"It seems like everything I did in the first year that I came out with my first album is like a blur because everything happened so fast for me and I never had the chance to sit down and go 'Wow, this is actually happening,'" Carey recalled in an interview with MTV. "I just, like, went straight ahead." 

The success of Mariah Carey was a mix of fate, talent and perseverance. In 1988, a teenage Carey left her family home in Long Island to pursue a music career. She brought with her a four-song demo tape made during her high school years with songwriter/producer Ben Marguiles (who also co-wrote Mariah Carey with several other writers). She continued to shape up the demo tape as she worked multiple jobs, and eventually crossed paths with Latin GRAMMY winner Brenda K. Starr. 

Read more: Songbook: How Mariah Carey Became The Songbird Supreme, From Her Unmistakable Range To Genre-Melding Prowess 

Carey found herself singing back-up vocals for the artist at live performances, and caught Starr's attention with her astonishing voice. Recognizing her exceptional talent, Starr played a pivotal role in launching Carey's career to new heights.  

"I really didn't want to do it, but I said it's gotta be better than what I'm doing now," Carey confessed of the audition in Chris Nickson's book, Mariah Carey Revisited: Her Story. "So I went to the audition, and Brenda was such a great person." 

Eventually, Starr brought Carey along to an industry party, where she was able to get her demo tapes into the hands of Tommy Mottola, the then-president of Columbia Records. With stars in his eyes, Mottola listened to the tape and quickly signed Carey to the label. 

Upon the album's release, critics overwhelmingly praised 20-year-old Carey's vocal prowess, noting how her debut set a new standard that raised expectations for artists across various genres to follow. The New York Times noted that the release came with "more fanfare and promotional hoopla than [Columbia Records] has bestowed on a new young talent in years." The paper continued to lavish praise on Carey's "pop-gospel voice that is impressive in its power and range and that has elaborate vocal embellishments strikingly reminiscent of Whitney Houston's."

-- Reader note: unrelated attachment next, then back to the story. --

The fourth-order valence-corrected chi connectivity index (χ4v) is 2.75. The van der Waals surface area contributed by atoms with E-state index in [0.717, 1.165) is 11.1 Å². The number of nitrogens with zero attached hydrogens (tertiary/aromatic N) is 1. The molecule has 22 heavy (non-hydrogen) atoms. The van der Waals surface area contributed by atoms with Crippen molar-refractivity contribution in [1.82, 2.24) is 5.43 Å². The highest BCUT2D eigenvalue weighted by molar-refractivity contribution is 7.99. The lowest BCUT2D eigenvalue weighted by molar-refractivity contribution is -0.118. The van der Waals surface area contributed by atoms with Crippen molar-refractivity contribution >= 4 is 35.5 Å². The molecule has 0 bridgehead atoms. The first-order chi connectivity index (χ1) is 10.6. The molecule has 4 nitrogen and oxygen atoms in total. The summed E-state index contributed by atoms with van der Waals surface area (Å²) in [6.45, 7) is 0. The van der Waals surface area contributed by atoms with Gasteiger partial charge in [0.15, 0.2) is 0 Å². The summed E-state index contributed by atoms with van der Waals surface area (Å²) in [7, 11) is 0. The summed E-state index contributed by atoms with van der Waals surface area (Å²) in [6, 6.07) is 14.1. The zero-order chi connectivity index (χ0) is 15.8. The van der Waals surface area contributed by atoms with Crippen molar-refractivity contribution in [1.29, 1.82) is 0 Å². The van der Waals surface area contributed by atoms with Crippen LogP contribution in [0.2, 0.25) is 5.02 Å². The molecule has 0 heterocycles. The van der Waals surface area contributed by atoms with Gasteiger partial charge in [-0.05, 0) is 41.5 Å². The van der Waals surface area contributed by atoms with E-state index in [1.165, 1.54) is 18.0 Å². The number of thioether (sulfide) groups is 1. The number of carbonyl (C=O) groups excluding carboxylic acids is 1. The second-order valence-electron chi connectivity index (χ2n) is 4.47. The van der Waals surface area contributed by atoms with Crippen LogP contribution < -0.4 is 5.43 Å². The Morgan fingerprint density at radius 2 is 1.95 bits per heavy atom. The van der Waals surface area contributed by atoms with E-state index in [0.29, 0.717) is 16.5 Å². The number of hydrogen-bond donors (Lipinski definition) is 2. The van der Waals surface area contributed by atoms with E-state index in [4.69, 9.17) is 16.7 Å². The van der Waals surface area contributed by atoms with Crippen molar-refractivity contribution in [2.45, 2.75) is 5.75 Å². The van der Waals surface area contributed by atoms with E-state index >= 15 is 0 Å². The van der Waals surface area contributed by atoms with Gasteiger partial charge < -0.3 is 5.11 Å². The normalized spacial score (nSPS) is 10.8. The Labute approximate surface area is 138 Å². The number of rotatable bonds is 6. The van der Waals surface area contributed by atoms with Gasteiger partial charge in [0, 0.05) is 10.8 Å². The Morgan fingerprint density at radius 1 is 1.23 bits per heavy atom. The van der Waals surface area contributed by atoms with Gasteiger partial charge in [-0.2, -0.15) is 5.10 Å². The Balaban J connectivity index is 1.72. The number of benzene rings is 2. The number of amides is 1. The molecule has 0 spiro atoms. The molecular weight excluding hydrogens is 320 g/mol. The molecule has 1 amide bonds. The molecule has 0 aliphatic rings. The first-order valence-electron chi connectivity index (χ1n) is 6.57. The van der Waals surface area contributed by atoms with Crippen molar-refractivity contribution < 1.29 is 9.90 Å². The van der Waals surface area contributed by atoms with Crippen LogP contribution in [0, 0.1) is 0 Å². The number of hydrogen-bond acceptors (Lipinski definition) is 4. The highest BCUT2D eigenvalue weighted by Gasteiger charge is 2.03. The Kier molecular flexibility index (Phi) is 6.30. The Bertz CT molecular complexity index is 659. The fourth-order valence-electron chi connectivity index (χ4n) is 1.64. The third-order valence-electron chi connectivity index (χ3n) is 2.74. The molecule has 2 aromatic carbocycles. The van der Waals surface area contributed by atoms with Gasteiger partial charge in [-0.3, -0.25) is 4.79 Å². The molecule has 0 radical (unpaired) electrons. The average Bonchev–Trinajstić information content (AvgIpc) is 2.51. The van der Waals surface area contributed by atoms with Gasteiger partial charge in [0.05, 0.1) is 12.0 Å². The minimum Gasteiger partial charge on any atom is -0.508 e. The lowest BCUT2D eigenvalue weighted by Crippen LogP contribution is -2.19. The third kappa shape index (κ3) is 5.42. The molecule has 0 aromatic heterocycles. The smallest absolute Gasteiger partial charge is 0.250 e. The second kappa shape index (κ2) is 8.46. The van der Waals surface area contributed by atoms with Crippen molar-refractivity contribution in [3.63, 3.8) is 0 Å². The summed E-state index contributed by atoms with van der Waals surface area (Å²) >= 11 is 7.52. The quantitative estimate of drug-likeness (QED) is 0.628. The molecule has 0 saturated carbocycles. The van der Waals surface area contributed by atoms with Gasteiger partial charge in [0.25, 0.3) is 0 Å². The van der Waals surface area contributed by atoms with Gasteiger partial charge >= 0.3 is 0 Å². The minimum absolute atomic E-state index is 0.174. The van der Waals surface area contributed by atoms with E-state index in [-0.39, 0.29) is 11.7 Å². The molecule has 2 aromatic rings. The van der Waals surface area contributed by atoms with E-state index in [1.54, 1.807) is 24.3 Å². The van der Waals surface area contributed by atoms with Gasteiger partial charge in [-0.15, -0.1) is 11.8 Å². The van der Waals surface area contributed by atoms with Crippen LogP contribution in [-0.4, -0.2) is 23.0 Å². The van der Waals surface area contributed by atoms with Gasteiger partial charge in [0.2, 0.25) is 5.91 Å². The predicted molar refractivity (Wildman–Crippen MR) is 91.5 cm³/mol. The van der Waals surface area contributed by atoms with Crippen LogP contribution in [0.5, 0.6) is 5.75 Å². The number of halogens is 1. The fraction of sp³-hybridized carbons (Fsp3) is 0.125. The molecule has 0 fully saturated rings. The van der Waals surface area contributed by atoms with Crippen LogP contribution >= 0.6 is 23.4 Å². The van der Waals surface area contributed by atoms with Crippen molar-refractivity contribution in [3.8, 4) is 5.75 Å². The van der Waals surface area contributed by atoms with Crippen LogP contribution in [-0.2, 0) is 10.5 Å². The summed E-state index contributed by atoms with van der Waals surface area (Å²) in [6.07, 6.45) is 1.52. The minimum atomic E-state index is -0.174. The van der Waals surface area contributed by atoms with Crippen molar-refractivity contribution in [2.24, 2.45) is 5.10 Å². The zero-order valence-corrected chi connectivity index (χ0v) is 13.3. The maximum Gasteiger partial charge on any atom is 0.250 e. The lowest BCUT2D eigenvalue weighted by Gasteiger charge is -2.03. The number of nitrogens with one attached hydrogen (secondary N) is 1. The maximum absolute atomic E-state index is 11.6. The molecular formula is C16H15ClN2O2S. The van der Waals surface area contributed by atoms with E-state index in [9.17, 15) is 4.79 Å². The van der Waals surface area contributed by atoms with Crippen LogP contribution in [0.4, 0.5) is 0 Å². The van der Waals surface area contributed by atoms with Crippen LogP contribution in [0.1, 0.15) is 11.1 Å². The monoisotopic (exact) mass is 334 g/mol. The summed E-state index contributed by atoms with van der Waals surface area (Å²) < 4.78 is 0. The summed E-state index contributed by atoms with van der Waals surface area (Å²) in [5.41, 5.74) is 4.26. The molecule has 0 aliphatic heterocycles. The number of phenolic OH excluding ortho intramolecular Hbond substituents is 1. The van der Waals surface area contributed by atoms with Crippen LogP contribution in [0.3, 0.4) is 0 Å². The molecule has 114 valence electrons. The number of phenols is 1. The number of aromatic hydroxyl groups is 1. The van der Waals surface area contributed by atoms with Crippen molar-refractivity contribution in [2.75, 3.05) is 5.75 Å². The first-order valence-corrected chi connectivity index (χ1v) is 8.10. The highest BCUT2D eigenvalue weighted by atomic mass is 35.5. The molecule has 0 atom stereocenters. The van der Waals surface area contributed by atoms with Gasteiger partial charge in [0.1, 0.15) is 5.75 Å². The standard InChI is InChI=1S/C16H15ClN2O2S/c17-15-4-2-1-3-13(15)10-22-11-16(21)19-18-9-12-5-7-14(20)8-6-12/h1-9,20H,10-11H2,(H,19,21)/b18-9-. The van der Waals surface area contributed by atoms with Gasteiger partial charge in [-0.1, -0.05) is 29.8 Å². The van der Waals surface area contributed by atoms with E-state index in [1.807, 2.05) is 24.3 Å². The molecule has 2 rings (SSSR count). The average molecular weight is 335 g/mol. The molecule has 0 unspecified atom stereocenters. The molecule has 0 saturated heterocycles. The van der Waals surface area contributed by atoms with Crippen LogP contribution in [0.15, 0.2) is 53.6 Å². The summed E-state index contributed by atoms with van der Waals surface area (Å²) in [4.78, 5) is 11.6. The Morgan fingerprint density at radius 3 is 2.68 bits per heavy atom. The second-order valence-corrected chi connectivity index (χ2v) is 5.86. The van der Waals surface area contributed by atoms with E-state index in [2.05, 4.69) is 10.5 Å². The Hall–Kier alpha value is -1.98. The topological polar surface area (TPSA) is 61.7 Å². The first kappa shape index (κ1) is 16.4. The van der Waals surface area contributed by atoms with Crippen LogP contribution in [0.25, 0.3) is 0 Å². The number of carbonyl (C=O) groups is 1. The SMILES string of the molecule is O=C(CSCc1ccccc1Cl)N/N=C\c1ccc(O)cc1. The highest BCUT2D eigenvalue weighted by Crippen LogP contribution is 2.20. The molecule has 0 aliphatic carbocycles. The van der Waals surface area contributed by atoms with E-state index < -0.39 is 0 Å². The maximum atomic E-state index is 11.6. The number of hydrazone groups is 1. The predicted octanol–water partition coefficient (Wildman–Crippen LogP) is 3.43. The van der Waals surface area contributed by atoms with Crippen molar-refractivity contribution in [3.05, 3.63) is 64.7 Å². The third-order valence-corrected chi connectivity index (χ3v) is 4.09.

The album featured a whopping four Hot 100 chart-toppers: "Vision of Love," "Love Takes Time," "Someday," and "I Don't Wanna Cry." The album itself spent 11 weeks atop the Billboard 200 — Carey's lengthiest No. 1 to date. 

Read more: Here's What Happened At The Black Music Collective’s Recording Academy Honors 2024 GRAMMY Event Celebrating Mariah Carey & Lenny Kravitz

Twenty-four years and 15 studio albums later, Mariah Carey transcends time. The album not only serves as representation of Carey’s unwavering determination, but a formative piece of art that jump started a truly spectacular career. While the five-time GRAMMY winner is duly given her flowers for her complex and sprawling catalog, an equal sized bouquet should be laid at the feet of her debut album, which remains a timeless paragon for R&B artists to draw inspiration from. 

Black Sounds Beautiful: How Mariah Carey Went From Feeling Out Of Place To One Of The Bestselling Woman Artists Of All Time 

BMC's Recording Academy Honors 2024 Mariah Carey
Mariah Carey accepts the Global Impact Award during the Recording Academy Honors presented by the Black Music Collective

Photo: ROBYN BECK/AFP via Getty Images